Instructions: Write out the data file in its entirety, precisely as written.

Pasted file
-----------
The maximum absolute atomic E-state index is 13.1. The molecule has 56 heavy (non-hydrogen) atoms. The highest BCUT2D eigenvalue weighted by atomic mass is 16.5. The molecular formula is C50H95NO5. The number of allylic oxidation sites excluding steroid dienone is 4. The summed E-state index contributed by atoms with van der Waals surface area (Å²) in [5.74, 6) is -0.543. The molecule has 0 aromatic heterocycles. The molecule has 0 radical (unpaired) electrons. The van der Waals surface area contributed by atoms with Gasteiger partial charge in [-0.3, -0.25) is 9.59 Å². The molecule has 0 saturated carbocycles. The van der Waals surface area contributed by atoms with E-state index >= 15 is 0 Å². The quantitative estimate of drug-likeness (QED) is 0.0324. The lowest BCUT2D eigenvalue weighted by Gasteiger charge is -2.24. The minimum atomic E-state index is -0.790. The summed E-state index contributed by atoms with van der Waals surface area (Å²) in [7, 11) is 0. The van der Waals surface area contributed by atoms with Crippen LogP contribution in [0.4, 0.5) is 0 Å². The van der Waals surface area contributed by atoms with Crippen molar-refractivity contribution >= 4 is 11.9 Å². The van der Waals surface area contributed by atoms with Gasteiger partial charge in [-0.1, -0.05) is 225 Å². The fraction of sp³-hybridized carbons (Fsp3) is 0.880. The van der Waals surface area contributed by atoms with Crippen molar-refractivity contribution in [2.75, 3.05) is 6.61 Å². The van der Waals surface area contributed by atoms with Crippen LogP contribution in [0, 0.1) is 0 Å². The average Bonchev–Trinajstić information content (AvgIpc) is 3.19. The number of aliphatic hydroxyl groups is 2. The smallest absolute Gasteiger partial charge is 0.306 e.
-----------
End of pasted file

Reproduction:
The maximum absolute atomic E-state index is 13.1. The molecule has 56 heavy (non-hydrogen) atoms. The highest BCUT2D eigenvalue weighted by atomic mass is 16.5. The molecular formula is C50H95NO5. The number of allylic oxidation sites excluding steroid dienone is 4. The summed E-state index contributed by atoms with van der Waals surface area (Å²) in [5.74, 6) is -0.543. The molecule has 0 aromatic heterocycles. The molecule has 0 radical (unpaired) electrons. The van der Waals surface area contributed by atoms with Gasteiger partial charge in [-0.3, -0.25) is 9.59 Å². The molecule has 0 saturated carbocycles. The van der Waals surface area contributed by atoms with E-state index >= 15 is 0 Å². The quantitative estimate of drug-likeness (QED) is 0.0324. The lowest BCUT2D eigenvalue weighted by Gasteiger charge is -2.24. The minimum atomic E-state index is -0.790. The summed E-state index contributed by atoms with van der Waals surface area (Å²) in [7, 11) is 0. The van der Waals surface area contributed by atoms with Crippen LogP contribution in [0.4, 0.5) is 0 Å². The van der Waals surface area contributed by atoms with Crippen molar-refractivity contribution >= 4 is 11.9 Å². The van der Waals surface area contributed by atoms with Gasteiger partial charge in [-0.1, -0.05) is 225 Å². The fraction of sp³-hybridized carbons (Fsp3) is 0.880. The van der Waals surface area contributed by atoms with Crippen molar-refractivity contribution in [2.75, 3.05) is 6.61 Å². The van der Waals surface area contributed by atoms with Crippen LogP contribution in [0, 0.1) is 0 Å². The average Bonchev–Trinajstić information content (AvgIpc) is 3.19. The number of aliphatic hydroxyl groups is 2. The smallest absolute Gasteiger partial charge is 0.306 e.